Nail tech Terri Taricco built up two salons in Massachusetts by focusing on nail biters.
“Other salons turn them away,” says Taricco, who now is a marketing director for the Texas-based hair-styling equipment maker Helen of Troy. “I used to run ads saying we specialized in nail biters. We would get every nail-biter in town.”
Taricco enjoyed working with nail biters because their nails are often deformed. “They’re not easy to do, and it’s a challenge to make them look nice,” she recalls.
Techs generally have two ways of helping these clients — a natural-nails program to let the nails grow out, or an enhancement system that protects the nails while they grow (with or without adding length, and with or without tips). You may want to combine elements from each to tailor your service to each client’s needs.
Take into consideration the client’s age and lifestyle. “I don’t try to sell the client enhancements if she’s 14 and plays volleyball,” laughs Victoria Yost, owner of The Nail Box in Fond-du-Lac, Wis.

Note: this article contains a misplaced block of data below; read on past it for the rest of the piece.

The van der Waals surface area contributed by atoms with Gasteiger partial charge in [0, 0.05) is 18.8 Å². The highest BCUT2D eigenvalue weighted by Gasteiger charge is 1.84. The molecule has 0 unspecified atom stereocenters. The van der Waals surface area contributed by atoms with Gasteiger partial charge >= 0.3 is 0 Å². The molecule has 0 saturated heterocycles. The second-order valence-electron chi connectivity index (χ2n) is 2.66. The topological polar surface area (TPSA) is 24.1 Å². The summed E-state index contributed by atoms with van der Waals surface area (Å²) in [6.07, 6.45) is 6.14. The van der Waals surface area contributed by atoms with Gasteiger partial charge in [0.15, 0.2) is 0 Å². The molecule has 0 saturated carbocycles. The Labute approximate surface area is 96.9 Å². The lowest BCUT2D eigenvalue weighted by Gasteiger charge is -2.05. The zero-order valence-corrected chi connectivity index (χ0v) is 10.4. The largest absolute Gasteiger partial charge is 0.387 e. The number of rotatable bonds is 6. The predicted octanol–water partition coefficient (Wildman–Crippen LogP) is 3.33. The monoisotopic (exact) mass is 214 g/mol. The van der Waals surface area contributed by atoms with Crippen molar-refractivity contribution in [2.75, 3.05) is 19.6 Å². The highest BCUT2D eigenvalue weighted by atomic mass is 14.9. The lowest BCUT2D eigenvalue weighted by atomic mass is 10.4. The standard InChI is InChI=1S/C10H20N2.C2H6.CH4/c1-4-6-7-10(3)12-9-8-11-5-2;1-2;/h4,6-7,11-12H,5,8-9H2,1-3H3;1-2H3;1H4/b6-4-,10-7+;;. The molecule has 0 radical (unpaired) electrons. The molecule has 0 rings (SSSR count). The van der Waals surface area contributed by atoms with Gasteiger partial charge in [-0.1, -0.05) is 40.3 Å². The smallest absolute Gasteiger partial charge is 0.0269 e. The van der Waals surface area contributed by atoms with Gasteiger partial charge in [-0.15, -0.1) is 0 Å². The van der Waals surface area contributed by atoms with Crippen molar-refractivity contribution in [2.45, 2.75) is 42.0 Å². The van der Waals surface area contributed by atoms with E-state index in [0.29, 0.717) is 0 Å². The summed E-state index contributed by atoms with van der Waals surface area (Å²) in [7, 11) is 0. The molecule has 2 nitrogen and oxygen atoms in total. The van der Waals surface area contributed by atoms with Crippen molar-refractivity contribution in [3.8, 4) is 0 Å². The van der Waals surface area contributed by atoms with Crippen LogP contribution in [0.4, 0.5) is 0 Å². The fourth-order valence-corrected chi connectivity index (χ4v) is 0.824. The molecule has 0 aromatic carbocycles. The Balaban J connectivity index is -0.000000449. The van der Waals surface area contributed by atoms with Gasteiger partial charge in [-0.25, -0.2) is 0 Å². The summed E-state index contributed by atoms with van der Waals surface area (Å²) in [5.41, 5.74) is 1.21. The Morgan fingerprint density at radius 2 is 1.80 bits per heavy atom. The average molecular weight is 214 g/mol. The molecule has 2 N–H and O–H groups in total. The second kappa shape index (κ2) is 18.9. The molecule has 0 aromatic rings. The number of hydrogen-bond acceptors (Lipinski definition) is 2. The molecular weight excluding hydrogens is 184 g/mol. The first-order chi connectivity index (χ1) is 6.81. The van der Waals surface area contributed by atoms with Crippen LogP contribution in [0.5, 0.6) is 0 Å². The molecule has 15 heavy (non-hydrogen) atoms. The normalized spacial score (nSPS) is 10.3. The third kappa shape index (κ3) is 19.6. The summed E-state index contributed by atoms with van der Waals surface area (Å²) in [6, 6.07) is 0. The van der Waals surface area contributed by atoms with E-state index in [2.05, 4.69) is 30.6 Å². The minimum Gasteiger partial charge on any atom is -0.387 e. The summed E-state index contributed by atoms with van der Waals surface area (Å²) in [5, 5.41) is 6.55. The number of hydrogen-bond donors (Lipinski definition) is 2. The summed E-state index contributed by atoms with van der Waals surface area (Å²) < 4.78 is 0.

Every program should include these steps:
• Keep the nails and cuticles perfectly smooth; rough edges and ragged cuticles stir the urge to bite and pick.
• Educate your client about basic nail care. She may not know that nails can harbor germs, that biting can lead to yeast and bacterial infections, that it can cause permanent deformities, or how to hold and use a nail file.
• Make moisturizing and cuticle care part of the client’s daily routine.
• Set small goals for each week, such as reducing the amount of scabbing or the number of nails bitten.